Certain low- and moderate-income individuals and families may be eligible for this credit, which is refundable and can be paid to insurance companies in advance to reduce enrollees’ premium Medicare is a federal health insurance program for individuals aged 65 and older, individuals under age 65 with certain disabilities, and individuals diagnosed with end-stage renal disease. Medicare Part A covers inpatient medical benefits. Other Medicare programs cover different goods and services.

5 PPACA required the establishment of exchanges in each state by Jan. 1, 2014. In states that did not elect to operate their own state-based exchange, PPACA required the federal government to establish and operate an exchange in the state, known as federally facilitated exchanges. Pub. L. No. 111-148, §§ 1311(b), 1321(c), 124 Stat. 119 at 173, 186. Our report assumed that individuals in all states could potentially be eligible for the premium tax credit, regardless of whether they purchased insurance through a state- based exchange or a federally facilitated exchange, consistent with the final rule issued by the Internal Revenue Service.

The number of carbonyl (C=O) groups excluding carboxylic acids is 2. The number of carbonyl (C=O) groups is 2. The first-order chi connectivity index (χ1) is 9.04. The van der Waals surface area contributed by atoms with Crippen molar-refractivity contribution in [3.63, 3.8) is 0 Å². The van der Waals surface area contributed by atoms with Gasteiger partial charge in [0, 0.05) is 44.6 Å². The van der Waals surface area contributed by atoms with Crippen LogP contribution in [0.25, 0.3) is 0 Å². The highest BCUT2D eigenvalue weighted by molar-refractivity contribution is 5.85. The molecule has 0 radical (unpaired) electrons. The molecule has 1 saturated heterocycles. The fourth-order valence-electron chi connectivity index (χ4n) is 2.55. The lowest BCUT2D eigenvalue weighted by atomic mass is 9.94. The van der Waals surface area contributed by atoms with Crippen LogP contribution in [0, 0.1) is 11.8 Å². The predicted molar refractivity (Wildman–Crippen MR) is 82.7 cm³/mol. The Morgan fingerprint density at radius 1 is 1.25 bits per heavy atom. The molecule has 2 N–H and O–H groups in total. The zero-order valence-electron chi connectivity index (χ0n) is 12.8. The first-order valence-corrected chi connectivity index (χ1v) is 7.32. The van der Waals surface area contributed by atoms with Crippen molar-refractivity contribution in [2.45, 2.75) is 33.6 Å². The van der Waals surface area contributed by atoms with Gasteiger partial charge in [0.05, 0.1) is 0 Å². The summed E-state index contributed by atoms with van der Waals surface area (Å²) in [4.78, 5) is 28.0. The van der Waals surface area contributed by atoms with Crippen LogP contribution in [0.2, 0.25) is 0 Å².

See Health Insurance Premium Tax Credit, preamble 1.f and regulations to be codified at 26 C.F.R. §§ 1.36B-0 et seq.; 77 Fed. Reg. 30377, 30378, 30385 (May 23, 2012). The U.S. Supreme Court will consider whether PPACA authorizes the premium tax credit for individuals who purchase coverage through federally facilitated exchanges. See King v. Burwell, 759 F.3d 358 (4th Cir. 2014), cert. granted, 135 S. Ct. 475 (Nov. 7, 2014) (No. 14-114).

Page 3 GAO-15-312 Affordability of Health Insurance costs for exchange plans. In this report, we refer to advance payments of the credit as advance premium tax credits (APTC).6 In addition, PPACA required the establishment of small business health option programs (SHOP) in each state to allow small employers to compare available health insurance options in their states and facilitate the enrollment of their employees in qualifying coverage. To provide an incentive for them to do so, PPACA established the small employer health insurance tax credit (referred to in this report as the small employer tax credit).7 Individuals are exempt from the requirement to have minimum essential coverage when such coverage is not “affordable,” as defined by PPACA.